I've been a successful manager at a college retailer for over 28 years.
Should you buy a refurbished product?
Odds are that if you've shopped at all, particularly for technology products, you've seen products identified as refurbished or refurbs. They're usually priced far below their regular counterparts, yet look identical. What are they and are they safe for you to buy?
Is Refurbished or Recertified as Good As New?
A refurbished or recertified product is virtually as good as new and consumers shouldn't worry about purchasing one, though sometimes the warranty on such a product is shorter than if it were new. Where a new product might have a 1-year warranty, a refurbished product may only have a 90 day warranty. If you've had a bad experience with a particular product, this is definitely a factor to consider when buying refurbished.
There are two basic types of "refurbished" or "recertified" products
Most of the time, all "refurbished" or "recertified" means is that the product has been opened and returned to the merchant who sold it. Some merchants turn around and sell these products as "open box" items while other return them to the manufacturer for credit. Because the manufacturer cannot sell them as new, they verify that the product is in perfect working order and repackage it as "refurbished" or "recertified".
There are many possible reasons a customer may return a product to a merchant including explanations like "I just didn't like it", "wrong color", "it was a gift", "I didn't understand the manual", "I didn't like the remote", "it didn't work right", and "it was broken".
Any product returned to a merchant under these circumstances can end up as a "refurbished" or "recertified" product. However, in the large majority of these instances, there is nothing wrong with the product at all. When the product is returned to the manufacturer, they simply test it to make sure it's working. Even though there was nothing wrong with the product in the first place, it is still sold as "refurbished" or "recertified".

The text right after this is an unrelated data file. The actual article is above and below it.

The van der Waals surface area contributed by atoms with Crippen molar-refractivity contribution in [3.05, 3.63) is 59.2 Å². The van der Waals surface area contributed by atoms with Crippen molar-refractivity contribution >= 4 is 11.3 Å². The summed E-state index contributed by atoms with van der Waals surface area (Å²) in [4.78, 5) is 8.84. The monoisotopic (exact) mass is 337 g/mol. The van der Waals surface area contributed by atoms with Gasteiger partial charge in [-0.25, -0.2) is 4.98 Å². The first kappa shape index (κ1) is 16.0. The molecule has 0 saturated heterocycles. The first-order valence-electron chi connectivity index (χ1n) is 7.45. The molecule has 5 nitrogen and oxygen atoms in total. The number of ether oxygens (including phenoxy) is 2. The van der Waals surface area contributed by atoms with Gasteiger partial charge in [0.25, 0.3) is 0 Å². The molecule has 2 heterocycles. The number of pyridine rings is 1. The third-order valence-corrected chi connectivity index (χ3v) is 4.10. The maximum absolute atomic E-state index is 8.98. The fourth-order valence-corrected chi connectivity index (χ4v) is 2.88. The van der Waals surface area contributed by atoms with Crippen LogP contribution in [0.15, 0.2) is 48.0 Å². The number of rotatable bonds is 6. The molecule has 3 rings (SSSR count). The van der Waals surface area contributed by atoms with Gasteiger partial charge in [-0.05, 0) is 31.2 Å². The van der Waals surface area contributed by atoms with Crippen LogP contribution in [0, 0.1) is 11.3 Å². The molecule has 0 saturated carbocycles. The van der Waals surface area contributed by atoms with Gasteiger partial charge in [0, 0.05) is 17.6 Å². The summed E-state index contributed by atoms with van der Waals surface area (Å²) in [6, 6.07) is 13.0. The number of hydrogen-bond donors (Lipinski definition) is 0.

Seriously, if you've ever worked in technology retail, the reason for returns run the gamut from legitimate problems to the fact that somebody can't work a remote or doesn't like the placement of the buttons. In other words, there are a lot of ridiculous reasons a product ends up as refurbished and many of them have to do with the person who bought it and nothing at all to do with the product being broken.
Why Do Products Become Refurbished or Recertified?
In some cases, there is actually something wrong with the product and it must be fixed and this represents another kind of refurbished or recertified product.
The nice thing about refurbished and recertified products is that they're good as new, come with some kind of warranty, and are usually considerably cheaper than the same product brand new. For this reason, refurbished and recertified products are an excellent way to save money.
In some cases, manufacturers do the recertification themselves and in others, they assign the refurbishment to a third-party. Although this is merely opinion, I am personally more likely to trust a refurbished product that's been recertified by the original manufacturer rather than a third party. Some manufacturers have an excellent reputation for refurbished products such as Nikon and Western Digital.
However, there are some products you should not buy refurbished. I've provided a link to an article that details those products more closely.
Some Personal Experience
I worked in a technology store for several years and one of the things we did to bring in additional revenue and boost our bottom line was sell refurbished products. Because the margins in technology are so low, we could actually bring in refurbished and recertified products from Newegg (link below) and mark them up.
Our customers were thrilled and bought tons of hard drives and, to a lesser extent, cameras. Our experience as a retailer was fantastic. The quality was outstanding and I'm not sure there was ever a customer who returned one.
Furthermore, Newegg has a fantastic return policy on such things, so at least if you're going to purchase from them, there's nothing to worry about if something goes wrong.
This content is accurate and true to the best of the author’s knowledge and is not meant to substitute for formal and individualized advice from a qualified professional.
© 2012 Allen Donald
Diarmuid Neligan on March 25, 2016:
I work for a website that sells refurbished phones to customers who usually don't want to fork out the big money for a new-gen mobile on contact but still want a warranty (3-12months). The majority of phones that go through to the customers are in excellent condition and if not they get returned to the supplier and a changeex unit sent out. Ireland only so far though, check it out if you want
Allen Donald (author) from Colorado on February 28, 2012:
Thanks for your comments. I hope I didn't imply there was much of a difference between refurbished and recertified. They are essentially synonyms.
Maree Michael Martin from Northwest Washington on an Island on February 28, 2012:
Adding your personal experience is awesome! Good to know the difference between refurbished and re-certified. I like the information about warranties too. Thumbs up and I love your writing name Crankalicious, beautiful!